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Top EduTech posts for 2009

Michael Trucano's picture

we look forward to serving up more food for thought in 2010 | image courtesy of the Wikipedian Lisarlena, used according to terms of its CC license, see bottom of post for more infoThe World Bank EduTech blog has just completed its first year of publication.

To celebrate our first birthday, we thought we'd look back at the top posts for 2009.

An international digital library for children

Michael Trucano's picture

reading times, they are a-changing ... (image courtesy Deutsches Bundesarchiv)What will reading be like for children around the world in the digital age? 

Ben Bederson thinks this is a question we should be asking children themselves.

Bederson, a professor at the University of Maryland (USA) and the co-founder (with Allison Druin) of the International Children's Digital Library (ICDL), was the keynote presenter at an event in Hangzhou, China earlier this week sponsored by UNESCO, the World Bank, the Korean Education & Research Information Service and a number of other partners.  The ICDL (not to be confused with the International Computer Driving Licence, which shares the same acronym) is dedicated to building a collection of "outstanding children's books from around the world and supporting communities of children and adults in exploring and using this literature through innovative technology designed in close partnership with children for children". The ICDL, which is part of the World Bank-funded READ project in Mongolia, currently features children's books in over 50 languages and receives over 100,000 visitors a month to its web site.

At the heart of Bederson's wide-ranging talk (and indeed at the heart of the ICDL itself) is a belief in the value and importance of child-centered design. Notably (and rather famously, in some quarters) the ICDL utilizes children as design partners in the development of the digital library, and how it is used.  Adopting this approach sometimes yields approaches that, at least for many in the audience in Hangzhou, were rather surprising.

A (digital) library ... in your pocket?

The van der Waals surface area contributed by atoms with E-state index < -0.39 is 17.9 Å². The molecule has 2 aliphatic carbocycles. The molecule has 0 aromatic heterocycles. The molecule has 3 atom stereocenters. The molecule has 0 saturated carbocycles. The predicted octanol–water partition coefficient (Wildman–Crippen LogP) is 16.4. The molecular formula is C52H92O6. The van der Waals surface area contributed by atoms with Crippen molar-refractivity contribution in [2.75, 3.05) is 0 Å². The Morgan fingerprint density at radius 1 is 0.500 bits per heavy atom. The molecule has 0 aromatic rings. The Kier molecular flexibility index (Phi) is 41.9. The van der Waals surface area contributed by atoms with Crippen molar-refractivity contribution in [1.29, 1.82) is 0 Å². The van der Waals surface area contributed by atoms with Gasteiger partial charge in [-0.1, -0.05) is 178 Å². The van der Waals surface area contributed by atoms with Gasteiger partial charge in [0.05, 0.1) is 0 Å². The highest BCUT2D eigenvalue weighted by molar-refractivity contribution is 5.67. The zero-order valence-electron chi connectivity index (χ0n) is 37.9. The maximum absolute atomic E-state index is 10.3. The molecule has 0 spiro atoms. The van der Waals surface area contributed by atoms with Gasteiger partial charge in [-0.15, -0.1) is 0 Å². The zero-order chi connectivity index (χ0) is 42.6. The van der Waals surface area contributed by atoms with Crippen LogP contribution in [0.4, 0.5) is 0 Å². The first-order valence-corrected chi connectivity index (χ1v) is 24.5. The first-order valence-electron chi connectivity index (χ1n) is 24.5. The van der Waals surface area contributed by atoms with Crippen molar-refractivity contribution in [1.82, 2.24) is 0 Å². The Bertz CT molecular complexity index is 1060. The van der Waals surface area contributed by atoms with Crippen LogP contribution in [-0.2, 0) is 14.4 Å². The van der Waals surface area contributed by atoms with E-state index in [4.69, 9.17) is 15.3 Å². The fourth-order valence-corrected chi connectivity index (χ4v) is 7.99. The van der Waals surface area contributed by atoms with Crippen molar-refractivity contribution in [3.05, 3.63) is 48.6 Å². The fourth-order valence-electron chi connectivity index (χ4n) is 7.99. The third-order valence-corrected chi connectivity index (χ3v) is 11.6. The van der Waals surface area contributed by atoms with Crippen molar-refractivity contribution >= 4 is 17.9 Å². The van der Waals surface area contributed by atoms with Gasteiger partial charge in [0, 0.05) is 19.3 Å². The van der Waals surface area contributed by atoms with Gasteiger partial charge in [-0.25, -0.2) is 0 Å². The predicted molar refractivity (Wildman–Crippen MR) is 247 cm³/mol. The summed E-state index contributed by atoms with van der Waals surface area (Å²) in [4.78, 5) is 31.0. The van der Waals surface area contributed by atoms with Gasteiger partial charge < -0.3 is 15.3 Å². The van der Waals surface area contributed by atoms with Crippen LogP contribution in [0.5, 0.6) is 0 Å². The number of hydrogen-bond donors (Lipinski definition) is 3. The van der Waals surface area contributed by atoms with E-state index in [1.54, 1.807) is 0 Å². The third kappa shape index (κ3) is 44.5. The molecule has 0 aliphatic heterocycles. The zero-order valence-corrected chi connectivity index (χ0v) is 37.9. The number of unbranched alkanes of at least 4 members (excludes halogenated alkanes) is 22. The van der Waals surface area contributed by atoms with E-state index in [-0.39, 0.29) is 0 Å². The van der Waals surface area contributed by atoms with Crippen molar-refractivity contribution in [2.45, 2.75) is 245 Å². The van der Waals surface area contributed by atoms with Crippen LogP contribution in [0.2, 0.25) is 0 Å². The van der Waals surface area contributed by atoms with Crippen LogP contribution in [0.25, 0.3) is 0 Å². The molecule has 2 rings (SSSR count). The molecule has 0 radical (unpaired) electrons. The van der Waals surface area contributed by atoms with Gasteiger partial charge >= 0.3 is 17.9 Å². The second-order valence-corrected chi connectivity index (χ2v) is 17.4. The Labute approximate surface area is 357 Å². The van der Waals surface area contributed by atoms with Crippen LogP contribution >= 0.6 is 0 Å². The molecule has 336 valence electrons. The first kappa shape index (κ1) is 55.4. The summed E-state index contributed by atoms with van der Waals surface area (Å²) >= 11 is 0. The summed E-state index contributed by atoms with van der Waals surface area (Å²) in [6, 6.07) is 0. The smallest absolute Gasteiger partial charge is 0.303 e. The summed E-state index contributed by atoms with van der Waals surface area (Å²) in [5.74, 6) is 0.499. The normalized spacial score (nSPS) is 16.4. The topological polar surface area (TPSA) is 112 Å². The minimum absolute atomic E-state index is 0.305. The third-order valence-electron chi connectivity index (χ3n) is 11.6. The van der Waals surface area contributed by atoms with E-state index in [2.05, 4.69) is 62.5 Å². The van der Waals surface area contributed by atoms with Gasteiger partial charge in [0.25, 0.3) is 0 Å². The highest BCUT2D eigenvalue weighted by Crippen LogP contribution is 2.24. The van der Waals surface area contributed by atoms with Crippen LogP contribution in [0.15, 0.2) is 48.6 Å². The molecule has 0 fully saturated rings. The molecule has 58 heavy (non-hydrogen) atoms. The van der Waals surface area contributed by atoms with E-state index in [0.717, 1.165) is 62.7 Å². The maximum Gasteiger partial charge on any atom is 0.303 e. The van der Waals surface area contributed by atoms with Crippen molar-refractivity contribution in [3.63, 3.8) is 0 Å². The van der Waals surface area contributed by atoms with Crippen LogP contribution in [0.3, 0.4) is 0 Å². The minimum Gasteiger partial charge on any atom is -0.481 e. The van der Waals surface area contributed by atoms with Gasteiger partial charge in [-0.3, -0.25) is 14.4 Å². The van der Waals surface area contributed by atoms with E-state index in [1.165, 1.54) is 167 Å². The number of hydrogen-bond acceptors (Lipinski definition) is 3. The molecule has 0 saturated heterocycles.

Michael Trucano's picture

are paper-bound books destined to go the way of the card catalogue? (image attribution at bottom of this blog posting)

Amazon, the company behind the Kindle, perhaps the world's most famous e-reader, recently announced an international version of its digital book reading device that will allow users to connect via 3G to download content in over 100 countries.   The early success of the Kindle, together with products like the Sony Reader, and the excitement over recently announced products like the Nook and Plastic Logic e-reading devices (Wikipedia has a nice list of these things), portends profound changes to the way we consume and distribute reading materials going forward.  The excellent (and highly recommended) Mobile Libraries blog explores what all of this might mean for one of most venerable of all information gathering, curation and dissemination institutions: the library. While Mobile Libraries documents issues related to how e-books and the like may transform the roles of the library in the industrialized countries of Europe, North America and Asia, there is no clear equivalent information resource highlighting what such advances might mean for developing countries.  But, in various ways, many people and projects are hard at work exploring such issues.

Making ICT and education policy

Michael Trucano's picture

public domain image from Jossifresco via Wikimedia Commons

India is currently engaged in a consultative process to formulate a new ICT and education policy.  The United States is doing the same to prepare its new National Educational Technology Plan.

In the context of a discussion of ICT/education policies, GeSCI's Jyrki Pulkkinen takes a step back and asks, who really needs policy? While he doesn't provide answers to this question himself in his note (yet -- I suspect this is coming), he follows up with a set of high-level, practical guiding questions for people involved in these processes.  

When thinking about the questions that Jyrki poses, I had a few questions of my own: What are best practices for the development of such policies and plans?  Where can we turn to for examples of such policies and plans to help inform work in this area?

What do we know about using mobile phones in education? (part 2)

Michael Trucano's picture

image courtesy kiwanja.netRecent posts to this blog about the use of mobile phones in education in developing countries have generated a *lot* of page views.  News earlier this year that firms in the United States are beginning to make a pitch for greater use of mobile phones in the education sector highlights the increased attention that this topic is now receiving in OECD member countries as well.

The Use of ICT in Education Reform: Sharing the experiences of Jordan and Indonesia -- and Singapore

Michael Trucano's picture

scren shot from ICt adn education videoconference, Indonesian speakersEarlier this month, the World Bank and the Global Distance Learning Network (GDLN) helped to facilitate a "South-South" dialogue on the use of ICT as part of larger education reform initiatives.  The video for the event is now available online.  This dialogue, mediated by one of Indonesia's leading talk show hosts and watched live by groups in eight Asian countries, included exchanges between the ministers of education in both Indonesia and Jordan, as well as contributions from other leading figures involved in education and technology in those two countries.  Dr. Thiam Seng Koh of the National Institute of Education in Singapore brought in perspectives from the experiences of Singapore, considered one of the world leaders in thinking -- and action -- in this field.

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